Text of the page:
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You were passed over for the film of My Fair Lady, and then made a fantastic screen debut in Mary Poppins. How did that all come about?

Julie Andrews: Again, the good fortune in my life suddenly came along. After My Fair Lady I was very lucky to do Camelot for Lerner and Loewe with the wondrous Richard Burton. By now I was married to Tony and I did know my way around Broadway, and I knew a little bit more about performing, and everybody trusted me and I wasn’t quite so desperately shy.

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My Fair Lady was bought by Jack Warner to be made into a movie. I didn’t think I’d get it. Alan Jay Lerner and Moss Hart, I believe, hoped that I would. Rex [Harrison] certainly was going to make it. But, I understood very well when they cast Audrey Hepburn in the role because, although by then I was a fairly big name in the small pond that is Broadway, I certainly wasn’t known across America, and I certainly had never made a movie. So I didn’t get the role of My Fair Lady in the film and, lo and behold, I was in Camelot and Walt Disney came to see Camelot. He was advised to see it because he was putting together this movie of Mary Poppins. He came backstage afterwards. I thought he was just going to visit. And, he said would I like to come to Broadway — sorry, to Hollywood. I was on Broadway. Would I like to come to Hollywood to see the drawings, the designs, the art, hear the songs and the lyrics for this musical of an English book, Mary Poppins, that he was doing.

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And he turned to Tony Walton and said, “And what do you do, young man?” Tony was, and is, a designer of theater and film. A wonderful designer of sets and costumes, but he had done very, very little at that time and he explained this to Walt. And Walt said, “Well, then you better bring your portfolio with you when you both come.” Oh, and I was just a teeny pregnant, like about two to three months pregnant. And I said, “But I’m going to have a baby, Mr. Disney.” He said, “It’s okay. We’ll wait.” And so…

Julie Andrews Interview Photo

Tony and I went to Hollywood and Walt showed us everything to do with Mary Poppins and also wined and dined us so sumptuously and so wonderfully. And, it was such an easy thing to do to say, “Yes, thank you, Mr. Disney. I would love to do that movie,” because everything seemed to come full circle, because all the stuff in Poppins had that rum-ti-tum quality of being vaudeville. And all of a sudden I thought, “Right, I’m home because this I can embrace and perhaps bring something to.” And again, in the kindest hands possible, I was taught how to make a movie and that was the beginning of that. How lucky can anybody get losing out on My Fair Lady and three months later being asked to do Mary Poppins?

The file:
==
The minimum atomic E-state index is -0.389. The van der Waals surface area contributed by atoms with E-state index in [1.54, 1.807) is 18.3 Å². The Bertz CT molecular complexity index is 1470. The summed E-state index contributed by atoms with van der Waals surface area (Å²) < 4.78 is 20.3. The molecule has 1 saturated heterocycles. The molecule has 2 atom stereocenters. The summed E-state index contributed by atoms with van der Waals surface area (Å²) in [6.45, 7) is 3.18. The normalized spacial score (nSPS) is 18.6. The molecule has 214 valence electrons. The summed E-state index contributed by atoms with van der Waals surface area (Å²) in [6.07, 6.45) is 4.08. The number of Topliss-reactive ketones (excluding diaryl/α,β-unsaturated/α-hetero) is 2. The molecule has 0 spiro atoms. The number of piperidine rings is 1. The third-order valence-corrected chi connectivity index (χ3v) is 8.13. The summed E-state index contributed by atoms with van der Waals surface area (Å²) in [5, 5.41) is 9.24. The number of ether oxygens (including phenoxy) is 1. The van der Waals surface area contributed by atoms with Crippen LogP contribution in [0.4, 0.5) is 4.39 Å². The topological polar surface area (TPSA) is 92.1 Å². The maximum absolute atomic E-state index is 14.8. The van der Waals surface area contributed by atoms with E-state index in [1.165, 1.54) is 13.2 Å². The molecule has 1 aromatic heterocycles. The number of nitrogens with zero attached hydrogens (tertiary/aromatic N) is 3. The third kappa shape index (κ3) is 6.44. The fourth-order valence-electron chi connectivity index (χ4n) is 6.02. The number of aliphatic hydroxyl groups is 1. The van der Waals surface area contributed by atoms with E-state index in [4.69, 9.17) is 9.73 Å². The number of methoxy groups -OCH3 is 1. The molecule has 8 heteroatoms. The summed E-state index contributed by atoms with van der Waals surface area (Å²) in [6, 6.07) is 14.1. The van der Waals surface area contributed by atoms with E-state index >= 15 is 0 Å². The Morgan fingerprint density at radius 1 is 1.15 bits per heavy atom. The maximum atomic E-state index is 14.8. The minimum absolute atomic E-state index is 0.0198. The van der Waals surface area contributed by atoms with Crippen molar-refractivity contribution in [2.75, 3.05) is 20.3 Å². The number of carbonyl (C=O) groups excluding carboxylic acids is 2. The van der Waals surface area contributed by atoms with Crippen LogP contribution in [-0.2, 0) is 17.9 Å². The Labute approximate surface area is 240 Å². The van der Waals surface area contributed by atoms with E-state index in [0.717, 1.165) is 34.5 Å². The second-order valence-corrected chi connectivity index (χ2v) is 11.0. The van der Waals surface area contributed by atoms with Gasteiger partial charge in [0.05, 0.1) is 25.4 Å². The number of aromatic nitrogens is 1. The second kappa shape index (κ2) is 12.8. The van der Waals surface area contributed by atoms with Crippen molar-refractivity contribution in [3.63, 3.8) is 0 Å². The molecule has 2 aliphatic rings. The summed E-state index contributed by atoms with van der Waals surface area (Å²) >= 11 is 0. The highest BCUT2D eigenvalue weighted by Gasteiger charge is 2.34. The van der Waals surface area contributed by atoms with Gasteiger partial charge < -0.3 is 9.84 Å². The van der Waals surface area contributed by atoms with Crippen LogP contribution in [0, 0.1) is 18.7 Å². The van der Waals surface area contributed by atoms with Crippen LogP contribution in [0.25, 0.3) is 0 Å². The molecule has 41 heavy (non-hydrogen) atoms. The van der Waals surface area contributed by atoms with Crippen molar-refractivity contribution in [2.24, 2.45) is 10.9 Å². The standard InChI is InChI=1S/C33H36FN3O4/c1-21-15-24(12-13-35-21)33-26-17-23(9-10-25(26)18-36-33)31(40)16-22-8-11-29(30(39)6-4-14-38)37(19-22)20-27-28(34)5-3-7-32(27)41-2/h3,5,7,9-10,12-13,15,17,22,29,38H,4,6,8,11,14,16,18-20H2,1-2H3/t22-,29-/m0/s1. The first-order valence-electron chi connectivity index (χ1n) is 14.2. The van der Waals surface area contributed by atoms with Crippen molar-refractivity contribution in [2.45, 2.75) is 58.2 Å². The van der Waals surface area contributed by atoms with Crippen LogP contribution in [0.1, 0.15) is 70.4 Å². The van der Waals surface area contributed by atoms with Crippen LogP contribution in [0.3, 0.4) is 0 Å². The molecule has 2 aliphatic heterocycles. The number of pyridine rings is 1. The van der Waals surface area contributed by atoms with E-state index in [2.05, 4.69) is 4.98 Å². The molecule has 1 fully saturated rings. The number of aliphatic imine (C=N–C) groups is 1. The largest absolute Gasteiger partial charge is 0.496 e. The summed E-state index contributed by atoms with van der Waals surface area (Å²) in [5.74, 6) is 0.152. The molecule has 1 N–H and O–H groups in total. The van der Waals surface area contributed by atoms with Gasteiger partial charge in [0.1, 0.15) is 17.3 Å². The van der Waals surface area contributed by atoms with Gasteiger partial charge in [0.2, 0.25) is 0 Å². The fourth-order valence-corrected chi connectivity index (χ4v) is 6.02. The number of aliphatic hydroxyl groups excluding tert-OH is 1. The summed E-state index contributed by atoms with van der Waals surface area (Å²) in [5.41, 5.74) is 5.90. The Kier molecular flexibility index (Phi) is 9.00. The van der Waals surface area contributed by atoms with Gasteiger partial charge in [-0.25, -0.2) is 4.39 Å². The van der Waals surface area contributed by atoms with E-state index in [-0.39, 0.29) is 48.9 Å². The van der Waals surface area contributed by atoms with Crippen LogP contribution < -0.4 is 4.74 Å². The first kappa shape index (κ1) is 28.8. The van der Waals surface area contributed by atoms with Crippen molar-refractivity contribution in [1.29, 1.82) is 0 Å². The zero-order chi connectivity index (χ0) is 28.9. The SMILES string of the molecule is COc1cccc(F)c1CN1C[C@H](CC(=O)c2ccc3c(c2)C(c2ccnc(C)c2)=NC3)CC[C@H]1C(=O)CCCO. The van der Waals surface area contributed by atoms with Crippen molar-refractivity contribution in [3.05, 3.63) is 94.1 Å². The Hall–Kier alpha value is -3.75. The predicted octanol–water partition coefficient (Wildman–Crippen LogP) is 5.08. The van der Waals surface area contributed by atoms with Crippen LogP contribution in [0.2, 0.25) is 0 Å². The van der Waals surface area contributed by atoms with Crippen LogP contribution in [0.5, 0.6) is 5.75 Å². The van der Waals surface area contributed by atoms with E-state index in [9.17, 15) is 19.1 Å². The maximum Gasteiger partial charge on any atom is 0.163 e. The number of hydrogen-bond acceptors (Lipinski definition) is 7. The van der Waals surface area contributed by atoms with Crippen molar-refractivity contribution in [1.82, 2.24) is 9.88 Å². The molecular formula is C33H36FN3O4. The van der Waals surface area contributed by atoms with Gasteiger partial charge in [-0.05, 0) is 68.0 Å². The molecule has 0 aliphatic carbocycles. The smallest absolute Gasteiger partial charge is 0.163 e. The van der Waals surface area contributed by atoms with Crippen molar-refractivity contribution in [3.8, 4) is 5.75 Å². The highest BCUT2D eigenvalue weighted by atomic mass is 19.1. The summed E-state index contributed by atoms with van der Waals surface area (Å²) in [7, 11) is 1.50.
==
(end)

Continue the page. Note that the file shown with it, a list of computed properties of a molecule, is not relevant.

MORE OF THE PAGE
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To this day a lot of your fans are upset that you weren’t in that movie, but it sounds like you made your peace with it.

Julie Andrews Interview Photo

Julie Andrews: I did make my peace with it. That isn’t to say that years later I didn’t wish that somewhere, somehow I had put down My Fair Lady definitively, just so that my children or my grandchildren could see it. But in the great scheme of things I ain’t complaining one bit.

What was it like winning the Oscar?

Julie Andrews: I honestly didn’t think I would. I really thought Anne Bancroft was going to get it that year for The Pumpkin Eater. She was superb in that movie. And Poppins was my first film. I never dreamed I would get it. Actually, when I did get that Oscar I really felt that it was more because I had missed out on My Fair Lady, that Hollywood was (a) saying welcome and (b) saying how sorry they were that I didn’t get it. In the speech that I gave I said, “I always knew Americans were generous but this is absolutely ridiculous,” and I really felt that it was generosity and their saying, “Welcome, welcome.”

Your movie The Sound of Music has become a classic. Was it clear to you that this was going to be a great piece of work when you first encountered it?

Julie Andrews Interview Photo

Julie Andrews: When I was first asked if I would like to do Sound of Music, I was very thrilled to be asked and very glad that I was going to do the movie, but was a little careful about certain aspects of it because it was tremendously saccharine, on Broadway particularly, and it seemed to me that if we weren’t careful with the real scenery and with everything else that was going into it, it could be horribly sugary. And, I certainly made every effort to make it more astringent and the great Christopher Plummer contributed so much in that respect. It was his performance that was the glue, the vinegar that held the film together. And, then Robert Wise, who was again an adorable man, our director, and he taught me a great deal about filmmaking because Mary Poppins was the first film I ever made, and then I made one called The Americanization of Emily, but by the time I got to Sound of Music I was probably getting full of a lot of little tricks and things that I didn’t know I was doing, and Bob said, “Don’t do that. Don’t do that. Do that.” And, I really learned a little bit more about filmmaking at that time.